As I’ve written, a lot of friendship is simply opportunity/luck/chaos; your best friend when you’re a small child is simply whoever lives down the street. In college, that is the dorm.

The beauty of luck is such that it hits and it makes life better sometimes. I tell this story:

Within the first month of my college career, I wandered up to the third floor of my dorm to see some classmate of mine or something. In walking around there, I saw a door ablazoned with a sticker from the Aquabats.

I am not an Aquabats fan, by any stretch. But, I am aware of the band because they were a guest on Loveline during the time I was in high school, when I was an avid listener to the show. I remember how odd the Aquabats were — they were a goofy ska band that was convinced that they were from the made-up nation of Aquabania — and that stuck in my mind.

So, I saw the fellow — probably wearing a Hawaiian shirt, almost certainly wearing flip flops — walking into the room and I said, “Hey, the Aquabats.” He responded with the only logical question, “Do you like them?”


I could very easily have explained that I didn’t really like the band, but I thought it was kind of quirky that they were completely weird. Or I could’ve mentioned that I’d heard of them through Loveline but I wasn’t familiar with their stuff and that I was rather into indie rock. Nope. I didn’t say any of that.

Instead, I simply said “They’re from Aquabania.”

And so a friendship was born. My friend Josh could not have been more different than a 18-year-old Ross if he tried. He was a religious, relatively conservative kid from suburban Kansas City and I was a pretentious ass from Chicagoland. But, we both didn’t drink, so we ended up hanging out a lot in college. We did a lot of driving to faraway places to get tacos and played cards and goofed around with Nerf guns.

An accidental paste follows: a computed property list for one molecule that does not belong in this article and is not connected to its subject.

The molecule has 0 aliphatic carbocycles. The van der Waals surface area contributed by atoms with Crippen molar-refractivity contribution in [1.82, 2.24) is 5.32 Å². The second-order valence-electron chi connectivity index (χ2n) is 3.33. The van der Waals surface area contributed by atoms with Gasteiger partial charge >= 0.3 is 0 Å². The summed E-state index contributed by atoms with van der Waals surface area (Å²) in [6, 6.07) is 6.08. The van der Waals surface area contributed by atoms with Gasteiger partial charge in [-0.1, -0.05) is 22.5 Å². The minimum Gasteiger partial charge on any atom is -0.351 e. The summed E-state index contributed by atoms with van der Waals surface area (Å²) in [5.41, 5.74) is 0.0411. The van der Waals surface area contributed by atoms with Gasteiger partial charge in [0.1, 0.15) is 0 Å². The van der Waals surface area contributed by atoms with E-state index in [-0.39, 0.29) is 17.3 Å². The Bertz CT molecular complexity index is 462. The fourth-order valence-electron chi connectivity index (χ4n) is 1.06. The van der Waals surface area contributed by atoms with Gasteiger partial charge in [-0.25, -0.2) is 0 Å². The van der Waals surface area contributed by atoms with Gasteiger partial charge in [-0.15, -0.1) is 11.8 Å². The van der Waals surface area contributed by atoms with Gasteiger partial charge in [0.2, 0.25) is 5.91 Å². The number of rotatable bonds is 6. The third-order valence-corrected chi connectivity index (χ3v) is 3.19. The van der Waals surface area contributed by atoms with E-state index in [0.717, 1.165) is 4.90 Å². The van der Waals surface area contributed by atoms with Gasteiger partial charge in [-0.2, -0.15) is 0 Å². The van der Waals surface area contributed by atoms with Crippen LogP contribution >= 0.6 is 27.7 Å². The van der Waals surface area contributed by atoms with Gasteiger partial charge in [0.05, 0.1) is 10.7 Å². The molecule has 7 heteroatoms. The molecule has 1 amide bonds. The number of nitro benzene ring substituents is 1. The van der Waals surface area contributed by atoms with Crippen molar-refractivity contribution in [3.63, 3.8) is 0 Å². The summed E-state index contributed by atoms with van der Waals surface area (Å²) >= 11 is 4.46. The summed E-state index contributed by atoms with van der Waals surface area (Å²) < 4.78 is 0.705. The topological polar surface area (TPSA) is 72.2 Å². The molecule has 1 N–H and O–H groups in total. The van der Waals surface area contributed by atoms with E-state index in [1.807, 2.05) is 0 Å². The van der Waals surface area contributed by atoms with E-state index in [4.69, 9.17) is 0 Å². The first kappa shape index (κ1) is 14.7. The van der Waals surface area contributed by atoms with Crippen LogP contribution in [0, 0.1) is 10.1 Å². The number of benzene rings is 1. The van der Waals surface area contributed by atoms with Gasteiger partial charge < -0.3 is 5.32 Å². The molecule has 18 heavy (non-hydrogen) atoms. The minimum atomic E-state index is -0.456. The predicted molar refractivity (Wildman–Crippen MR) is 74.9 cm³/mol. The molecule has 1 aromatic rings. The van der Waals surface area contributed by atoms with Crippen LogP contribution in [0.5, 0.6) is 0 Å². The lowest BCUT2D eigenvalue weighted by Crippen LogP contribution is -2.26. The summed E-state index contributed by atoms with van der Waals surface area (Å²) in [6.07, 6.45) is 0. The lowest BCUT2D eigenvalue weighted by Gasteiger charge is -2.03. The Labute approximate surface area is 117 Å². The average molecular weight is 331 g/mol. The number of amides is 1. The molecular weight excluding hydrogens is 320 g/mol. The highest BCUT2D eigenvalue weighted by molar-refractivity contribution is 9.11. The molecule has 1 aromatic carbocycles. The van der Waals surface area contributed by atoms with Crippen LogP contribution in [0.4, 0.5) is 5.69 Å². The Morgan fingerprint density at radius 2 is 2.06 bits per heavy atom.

Eventually, we lost touch after college for a couple of years, but thanks to Facebook, he found me when he decided to move to DC. He’d gone into Peace Corps, met a lovely woman and got married. He’s since had a beautiful child and remains one of my closest friends in DC.

It’s all luck, man. All because the insanity that is the freshman year of college.

Though it was discounted with a little research, I originally thought 1999 would be the best of these album years. I say that largely because the heights of 1999 records is unsurpassed, as some of my favorite albums were released in 1999. But, 1997 has 1999 beat in depth.

To whit, the great records released in 1999 — the year I ceased being a minor — are great. In addition to Summeteeth, one of my favorite all-time albums and the second unlisted album ony my RS project, the Flaming Lips’ The Soft Bulletin was released in 1999. Maybe the greatest backpack rap record, Mos Def’s Black on Both Sides, was released in 1999. Built to Spill’s sublime Keep it Like a Secret was released that year. The first Method Man and Redman collaboration album, Blackout!, was released in the fall of 1999. Jimmy Eat World (shut up) released Clarity that year.

But, Summerteeth is Wilco and Wilco is such a huge part of college for me. My ex-girlfriend was from the same neck of the words as Jeff Tweedy and she partially introduced me to the band. Uncle Tupelo — the Wilco precursor band and originator of alt-country as we know it today — thanked KCOU on their first album, as their St. Louis-area roots brought their tours to Columbia. I got to see Wilco multiple times thanks to that connection.

KCOU opened up a million musical avenues for me, but Wilco may be the most important. It’s a type of music and a band I’d never see otherwise. A band that’s been a huge part of my life since.

Luck/chance/chaos got me there and it’s continued.